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ashon Murray always liked to get her hands dirty.
Growing up on Michigan's west side, the Detroit Dirt founder says farming and agriculture were always a part of her life. But the creative seeds to start a recycling-focused compost company grew from watching her father run a waste removal service.
"He had contracts in Grand Rapids for snowplowing and waste removal, and he started doing some recycling and hauling for hospitals," she remembers. "I hopped on and off of those trucks with him going to the landfills on the weekend."
Today, Murray aims to help reduce landfill dumping through Detroit Dirt's production of compost, using food scraps taken from local eateries combined with herbivore manure from the Detroit Zoo.
"I just wanted to prove that we could create this closed-loop system and provide resources for other urban farmers-or anybody who wanted a soil-based nutrient compost for their garden," she says.
On Detroit Dirt's two-acre dumpsite in Southwest Detroit, mounds of compost mixture are organically processed with worms and other naturally occurring insects. The process is a step toward creating an organic sustainability model for turning waste into energy, says Murray.
"When I moved back to Grand Rapids in 2003, I was invited to a few of the Green Building Council meetings and they were investing heavily in sustainability," she explains. "It was about building more efficiently. And that really was the pinnacle point where I thought, 'This is the future. People are going to be focused on energy and building buildings that are more efficient.' And that opened up my eyes."
Launching Detroit Dirt in 2011, Murray says her mission from the start has been to show how corporations can save money and help their surrounding communities by recycling their food waste.
"Instead of sending this waste to the landfill, I get them to see that I could reduce the cost for them in their triple bottom lines in giving me a material that I could repurpose and reuse. Within that system, they would now start diverting their waste, but yet save money, and also keeping it within the community," she says, adding that recycling food waste helps the city's carbon footprint and economy. "We save money. And we get to keep the resources right here and redistribute them amongst each other."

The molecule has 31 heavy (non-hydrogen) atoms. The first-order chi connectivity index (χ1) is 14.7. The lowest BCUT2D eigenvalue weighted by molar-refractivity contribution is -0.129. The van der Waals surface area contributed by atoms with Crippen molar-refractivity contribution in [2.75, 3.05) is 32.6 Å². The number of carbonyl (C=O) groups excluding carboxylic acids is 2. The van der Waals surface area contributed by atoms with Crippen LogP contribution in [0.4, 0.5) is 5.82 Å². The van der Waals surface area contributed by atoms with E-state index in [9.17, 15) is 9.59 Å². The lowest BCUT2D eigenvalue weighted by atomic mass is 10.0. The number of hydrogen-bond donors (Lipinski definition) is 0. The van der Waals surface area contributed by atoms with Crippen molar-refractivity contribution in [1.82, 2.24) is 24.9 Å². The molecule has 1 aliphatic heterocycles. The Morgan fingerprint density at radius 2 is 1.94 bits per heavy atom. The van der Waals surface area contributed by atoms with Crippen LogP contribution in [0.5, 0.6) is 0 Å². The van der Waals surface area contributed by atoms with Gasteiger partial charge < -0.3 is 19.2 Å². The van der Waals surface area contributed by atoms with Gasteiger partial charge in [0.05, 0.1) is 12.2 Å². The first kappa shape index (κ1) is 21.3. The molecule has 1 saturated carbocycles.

Detroit Dirt sells its compost for about $25-$35 per yard and is in the early stages of packaging its compost for purchase at local retailers. The ultimate goal, says Murray, is to create a model that can be followed anywhere.
"This is so much bigger than me. We are creating these campaigns around education and awareness of the movement because that's what it really is. I want to collect everyone's story and start showing the data as to show why we can eliminate this portion of the landfill," she says. "But at the same time, Detroit is a city that has an opportunity to build from the ground up. The entrepreneurial spirit is here, and this is an opportunity to get Detroit to become more sustainable."
She adds, "My goal is to eliminate all the food from going to the landfill." And to do that, Murray says all Detroiters need to get their hands dirty.
World Environment Day at Detroit Dirt
Get your hands dirty and celebrate World Environment Day on June 5 with Detroit Dirt and learn how the compost company helps turn food waste into a reusable resource.
"We have an opportunity to create a viable city with our waste stream," says Pashon Murray, founder of Detroit Dirt. "We need to clean the city up to start identifying what resources we have because at the end of the day, 15 or 20 years from now, the resources that we have today won't look the same."
Visit DetroitDirt.org for more information on volunteer opportunities and to find out how you can get involved locally in turning waste into a resource.